14 March 2018
Poor government and law enforcement resources, political instability and corruption threaten worldwide business operations
Inadequate government resources, political instability, terrorist activity and corruption drove an overall increase in supply chain disruption over the last year. This is according to a new report out today from BSI.
The Global Supply Chain Intelligence Report identifies an overall increase in cargo theft, largely due to inadequate government resources and personnel shortages leaving shipments open to theft and stowaways. According to data recorded by BSI the top commodities stolen globally were:
Food and beverages
Alcohol and tobacco
Apparel and footwear
BSI continues to note the significant risk of cargo theft in the pharmaceutical industry, with sophisticated thieves targeting these valuable products for hijackings in countries throughout the world. BSI data reveals a high median loss value and higher top-end losses given the large accumulation of pharmaceuticals in warehouses and tractor-trailers. BSI estimates that $1.07 billion of pharmaceutical products were lost in 2017 due to cargo theft.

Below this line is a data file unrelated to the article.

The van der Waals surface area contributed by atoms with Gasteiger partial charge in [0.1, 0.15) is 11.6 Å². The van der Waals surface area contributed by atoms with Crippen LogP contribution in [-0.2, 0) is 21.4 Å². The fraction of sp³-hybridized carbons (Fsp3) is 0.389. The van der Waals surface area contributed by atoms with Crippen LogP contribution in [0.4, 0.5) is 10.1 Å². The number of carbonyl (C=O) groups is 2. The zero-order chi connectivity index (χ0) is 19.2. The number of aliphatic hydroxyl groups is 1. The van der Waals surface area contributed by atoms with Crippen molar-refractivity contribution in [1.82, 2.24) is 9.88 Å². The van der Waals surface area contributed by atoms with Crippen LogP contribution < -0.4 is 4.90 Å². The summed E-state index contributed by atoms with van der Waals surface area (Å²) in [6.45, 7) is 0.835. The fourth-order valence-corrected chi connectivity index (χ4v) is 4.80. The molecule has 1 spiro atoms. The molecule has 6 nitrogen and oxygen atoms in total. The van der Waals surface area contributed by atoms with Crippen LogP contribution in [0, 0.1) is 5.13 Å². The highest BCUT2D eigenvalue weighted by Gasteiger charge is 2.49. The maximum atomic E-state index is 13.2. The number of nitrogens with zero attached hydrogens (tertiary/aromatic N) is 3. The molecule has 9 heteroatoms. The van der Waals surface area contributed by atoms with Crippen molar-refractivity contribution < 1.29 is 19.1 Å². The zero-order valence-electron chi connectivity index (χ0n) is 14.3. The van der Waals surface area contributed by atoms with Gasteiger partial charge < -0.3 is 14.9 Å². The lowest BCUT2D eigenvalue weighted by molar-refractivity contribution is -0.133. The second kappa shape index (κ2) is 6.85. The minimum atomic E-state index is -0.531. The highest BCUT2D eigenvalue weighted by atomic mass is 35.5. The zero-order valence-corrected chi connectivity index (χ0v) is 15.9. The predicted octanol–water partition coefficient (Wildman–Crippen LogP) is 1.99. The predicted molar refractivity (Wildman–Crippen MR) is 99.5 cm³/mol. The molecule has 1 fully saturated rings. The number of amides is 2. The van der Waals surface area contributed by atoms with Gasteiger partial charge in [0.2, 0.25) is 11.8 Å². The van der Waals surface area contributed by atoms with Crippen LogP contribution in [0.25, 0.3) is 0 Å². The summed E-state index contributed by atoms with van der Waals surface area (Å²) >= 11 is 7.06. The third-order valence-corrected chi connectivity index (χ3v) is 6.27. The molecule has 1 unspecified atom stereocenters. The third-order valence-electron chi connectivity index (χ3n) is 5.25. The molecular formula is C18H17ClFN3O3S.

The report finds that while global supply chains face a diverse range of risks, the factors are common: inadequate government resources, political instability, terrorist activity and corruption.
Jim Yarbrough, Global Intelligence Program Manager at BSI said: “This year’s annual review paints a worrying picture of supply chain disruption across the globe, which can impact the resilience of an organization. Companies doing business across borders find themselves facing an increasingly wide range of challenges to their supply chain, from human rights issues to natural disasters and terrorist attacks.
“The number of cargo thefts is a serious concern for suppliers across the globe, as groups of organized criminals find new ways to disrupt cargo transit routes. While these issues directly affect a company’s bottom line they also pose a serious risk to a company’s hard-earned reputation.”
The report provides an overview of the top supply chain threats and trends by region to help organizations increase their visibility and understanding of potential exposures within the supply chain. A sample of the highlights by region are identified below:
Europe, Middle East and Africa
In Europe, the Middle East and Africa, political developments had pronounced impacts on supply chains in 2017.
Cargo transiting Europe continued to face substantial risk of stowaway introduction due to the ongoing migrant crisis. In 2017, BSI reported on shifts in migrant communities at major port facilities, a growing use of rail freight by migrants traveling through the Brenner Pass, and the emergence of cargo truck parking lots in Belgium as areas of concern for both stowaway introductions and potential violence against cargo truck drivers. Likewise, port facilities in Western Europe continued to face the highest risk of stowaway introduction into ground and sea freight shipments.